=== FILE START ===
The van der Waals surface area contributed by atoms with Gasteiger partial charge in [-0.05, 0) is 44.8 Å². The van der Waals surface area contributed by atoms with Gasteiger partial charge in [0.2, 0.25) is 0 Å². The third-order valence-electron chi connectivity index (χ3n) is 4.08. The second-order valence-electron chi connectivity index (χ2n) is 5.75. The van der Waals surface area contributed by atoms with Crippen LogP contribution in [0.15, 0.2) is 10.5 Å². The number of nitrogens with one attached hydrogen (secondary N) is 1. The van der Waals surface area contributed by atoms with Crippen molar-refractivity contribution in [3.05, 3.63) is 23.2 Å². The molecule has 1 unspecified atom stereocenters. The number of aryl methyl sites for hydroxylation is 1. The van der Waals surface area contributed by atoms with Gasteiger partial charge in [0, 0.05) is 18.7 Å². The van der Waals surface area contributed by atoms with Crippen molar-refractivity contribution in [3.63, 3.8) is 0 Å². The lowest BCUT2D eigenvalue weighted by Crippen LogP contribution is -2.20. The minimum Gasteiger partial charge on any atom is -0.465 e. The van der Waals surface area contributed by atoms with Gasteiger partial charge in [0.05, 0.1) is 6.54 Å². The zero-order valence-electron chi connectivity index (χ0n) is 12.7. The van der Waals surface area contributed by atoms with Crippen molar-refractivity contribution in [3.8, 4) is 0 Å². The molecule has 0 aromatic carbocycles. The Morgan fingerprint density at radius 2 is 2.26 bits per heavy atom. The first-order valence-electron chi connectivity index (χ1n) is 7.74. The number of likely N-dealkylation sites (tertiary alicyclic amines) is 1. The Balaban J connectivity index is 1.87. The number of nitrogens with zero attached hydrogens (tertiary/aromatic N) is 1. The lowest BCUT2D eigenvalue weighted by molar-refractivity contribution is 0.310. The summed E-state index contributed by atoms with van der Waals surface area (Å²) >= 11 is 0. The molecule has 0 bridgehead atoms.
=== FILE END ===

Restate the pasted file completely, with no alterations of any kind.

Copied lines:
The van der Waals surface area contributed by atoms with Gasteiger partial charge in [-0.05, 0) is 44.8 Å². The van der Waals surface area contributed by atoms with Gasteiger partial charge in [0.2, 0.25) is 0 Å². The third-order valence-electron chi connectivity index (χ3n) is 4.08. The second-order valence-electron chi connectivity index (χ2n) is 5.75. The van der Waals surface area contributed by atoms with Crippen LogP contribution in [0.15, 0.2) is 10.5 Å². The number of nitrogens with one attached hydrogen (secondary N) is 1. The van der Waals surface area contributed by atoms with Crippen molar-refractivity contribution in [3.05, 3.63) is 23.2 Å². The molecule has 1 unspecified atom stereocenters. The number of aryl methyl sites for hydroxylation is 1. The van der Waals surface area contributed by atoms with Gasteiger partial charge in [0, 0.05) is 18.7 Å². The van der Waals surface area contributed by atoms with Crippen molar-refractivity contribution in [3.63, 3.8) is 0 Å². The lowest BCUT2D eigenvalue weighted by Crippen LogP contribution is -2.20. The minimum Gasteiger partial charge on any atom is -0.465 e. The van der Waals surface area contributed by atoms with Gasteiger partial charge in [0.05, 0.1) is 6.54 Å². The zero-order valence-electron chi connectivity index (χ0n) is 12.7. The van der Waals surface area contributed by atoms with Crippen molar-refractivity contribution in [3.8, 4) is 0 Å². The molecule has 0 aromatic carbocycles. The Morgan fingerprint density at radius 2 is 2.26 bits per heavy atom. The first-order valence-electron chi connectivity index (χ1n) is 7.74. The number of likely N-dealkylation sites (tertiary alicyclic amines) is 1. The Balaban J connectivity index is 1.87. The number of nitrogens with zero attached hydrogens (tertiary/aromatic N) is 1. The lowest BCUT2D eigenvalue weighted by molar-refractivity contribution is 0.310. The summed E-state index contributed by atoms with van der Waals surface area (Å²) >= 11 is 0. The molecule has 0 bridgehead atoms.